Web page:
There are two frauds being perpetrated on an apparently willing public today in the discussion over raising taxes.
The first is the canard that the federal government is the same thing as the American economy – that to help the economy, we must feed the federal government more in taxes.
That’s just unalloyed lunacy. The government is not the economy. And it’s indisputable that the more the government takes out of the economy, the less money there is in it.
Just remember, when you hear someone touting higher taxes as a means of fixing the economy: The government and the economy are not the same thing.
The second ruse being foisted on you is that higher tax rates on the wealthy is about the math.
Syndicated columnist Charles Krauthammer makes this point elsewhere on this page when he writes, “It has nothing to do with economics or real fiscal reform. This is entirely about politics. It’s Phase 2 of the 2012 campaign.”
His point: The president’s own deficit reduction commission cited $1.1 trillion a year in tax loopholes and deductions that could be used to bring in more revenue without raising tax rates. If the government succeeded in snaring but 1 out of 10 of those dollars, it would raise $1 trillion over 10 years.
In other words, Krauthammer argues, it is a political ploy and sheer economic fiction that the only way to raise such tax revenues is to increase rates.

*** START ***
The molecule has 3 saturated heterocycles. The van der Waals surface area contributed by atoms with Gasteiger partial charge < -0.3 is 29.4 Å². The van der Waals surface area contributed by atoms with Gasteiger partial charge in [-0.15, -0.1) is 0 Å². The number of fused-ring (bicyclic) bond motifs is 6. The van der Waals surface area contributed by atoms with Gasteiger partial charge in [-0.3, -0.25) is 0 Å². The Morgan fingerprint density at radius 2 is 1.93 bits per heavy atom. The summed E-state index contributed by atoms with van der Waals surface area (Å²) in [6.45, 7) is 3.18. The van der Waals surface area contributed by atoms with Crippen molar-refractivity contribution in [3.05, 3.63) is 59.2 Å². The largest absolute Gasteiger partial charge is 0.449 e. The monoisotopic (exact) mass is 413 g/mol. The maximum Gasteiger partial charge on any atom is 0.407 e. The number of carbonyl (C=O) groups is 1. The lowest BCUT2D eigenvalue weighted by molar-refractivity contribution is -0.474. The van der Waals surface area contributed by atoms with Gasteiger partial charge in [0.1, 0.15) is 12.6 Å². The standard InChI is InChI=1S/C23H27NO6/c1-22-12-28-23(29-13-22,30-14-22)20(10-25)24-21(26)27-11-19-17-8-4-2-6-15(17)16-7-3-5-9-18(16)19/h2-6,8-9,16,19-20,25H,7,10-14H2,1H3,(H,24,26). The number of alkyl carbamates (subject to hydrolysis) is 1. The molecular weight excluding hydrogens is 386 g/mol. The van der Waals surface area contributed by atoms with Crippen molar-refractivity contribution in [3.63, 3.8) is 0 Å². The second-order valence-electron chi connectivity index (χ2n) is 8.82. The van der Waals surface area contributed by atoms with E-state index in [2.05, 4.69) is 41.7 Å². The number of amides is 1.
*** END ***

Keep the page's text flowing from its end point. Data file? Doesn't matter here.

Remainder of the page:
It is clear from observing this president and listening to his own words that he is more focused on punishing the successful than on balancing the budget.
Exhibit A: He admitted in a primary debate in the 2008 election campaign that he’d like higher capital gains tax rates as a matter of fairness – even if they brought in fewer dollars, as has historically happened.
Dan Mitchell of the Cato Institute think tank in Washington also seems to suggest the president’s tax-hike proposal for the rich is more about politics than economics.
“Obama’s main goal in the fiscal cliff negotiations is to impose a class-warfare tax hike,” he was quoted Wednesday.
In short, the president’s position is less about the math than it is about trying to referee life’s haves and have-nots. What he said in the 2008 campaign to “Joe the plumber” about spreading the wealth around? He meant it.
This is not about numbers as much as it is about ideology. This president seems to believe it’s his job to make life fair – which, of course, presupposes knowing what is and isn’t fair. He’s more concerned with moving items around on a balance sheet to fit his world view than he is on making the columns balance.
Agree with him or disagree. But just understand what’s really at work. It’s not about the math.
To paraphrase James Carville’s old mantra, it’s the politics, stupid.